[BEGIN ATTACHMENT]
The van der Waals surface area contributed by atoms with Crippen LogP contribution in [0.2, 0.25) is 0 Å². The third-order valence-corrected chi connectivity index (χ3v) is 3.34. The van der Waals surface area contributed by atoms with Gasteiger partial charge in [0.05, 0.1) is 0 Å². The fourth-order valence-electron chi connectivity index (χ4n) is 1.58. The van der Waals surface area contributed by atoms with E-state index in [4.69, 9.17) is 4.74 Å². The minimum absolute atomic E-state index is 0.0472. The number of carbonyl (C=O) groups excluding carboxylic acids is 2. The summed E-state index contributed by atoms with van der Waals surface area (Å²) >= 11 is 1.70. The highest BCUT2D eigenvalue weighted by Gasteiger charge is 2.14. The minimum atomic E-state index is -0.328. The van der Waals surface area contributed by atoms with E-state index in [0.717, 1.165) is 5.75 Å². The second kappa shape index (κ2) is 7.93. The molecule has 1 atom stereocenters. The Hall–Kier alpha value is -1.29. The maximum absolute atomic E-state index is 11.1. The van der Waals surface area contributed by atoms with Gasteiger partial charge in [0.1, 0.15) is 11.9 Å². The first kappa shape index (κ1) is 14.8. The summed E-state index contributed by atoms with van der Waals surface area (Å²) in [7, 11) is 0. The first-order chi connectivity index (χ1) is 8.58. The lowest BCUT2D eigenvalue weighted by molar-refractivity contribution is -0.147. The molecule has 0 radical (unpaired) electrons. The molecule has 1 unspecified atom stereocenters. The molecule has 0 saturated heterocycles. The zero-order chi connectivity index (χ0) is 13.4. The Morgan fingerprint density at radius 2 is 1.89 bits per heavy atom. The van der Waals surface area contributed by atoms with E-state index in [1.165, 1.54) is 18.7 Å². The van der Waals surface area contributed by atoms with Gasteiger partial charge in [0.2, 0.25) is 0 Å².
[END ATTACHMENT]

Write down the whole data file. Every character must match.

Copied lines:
The van der Waals surface area contributed by atoms with Crippen LogP contribution in [0.2, 0.25) is 0 Å². The third-order valence-corrected chi connectivity index (χ3v) is 3.34. The van der Waals surface area contributed by atoms with Gasteiger partial charge in [0.05, 0.1) is 0 Å². The fourth-order valence-electron chi connectivity index (χ4n) is 1.58. The van der Waals surface area contributed by atoms with E-state index in [4.69, 9.17) is 4.74 Å². The minimum absolute atomic E-state index is 0.0472. The number of carbonyl (C=O) groups excluding carboxylic acids is 2. The summed E-state index contributed by atoms with van der Waals surface area (Å²) >= 11 is 1.70. The highest BCUT2D eigenvalue weighted by Gasteiger charge is 2.14. The minimum atomic E-state index is -0.328. The van der Waals surface area contributed by atoms with E-state index in [0.717, 1.165) is 5.75 Å². The second kappa shape index (κ2) is 7.93. The molecule has 1 atom stereocenters. The Hall–Kier alpha value is -1.29. The maximum absolute atomic E-state index is 11.1. The van der Waals surface area contributed by atoms with Gasteiger partial charge in [0.1, 0.15) is 11.9 Å². The first kappa shape index (κ1) is 14.8. The summed E-state index contributed by atoms with van der Waals surface area (Å²) in [7, 11) is 0. The first-order chi connectivity index (χ1) is 8.58. The lowest BCUT2D eigenvalue weighted by molar-refractivity contribution is -0.147. The molecule has 0 radical (unpaired) electrons. The molecule has 1 unspecified atom stereocenters. The molecule has 0 saturated heterocycles. The zero-order chi connectivity index (χ0) is 13.4. The Morgan fingerprint density at radius 2 is 1.89 bits per heavy atom. The van der Waals surface area contributed by atoms with E-state index in [1.165, 1.54) is 18.7 Å². The van der Waals surface area contributed by atoms with Gasteiger partial charge in [0.2, 0.25) is 0 Å².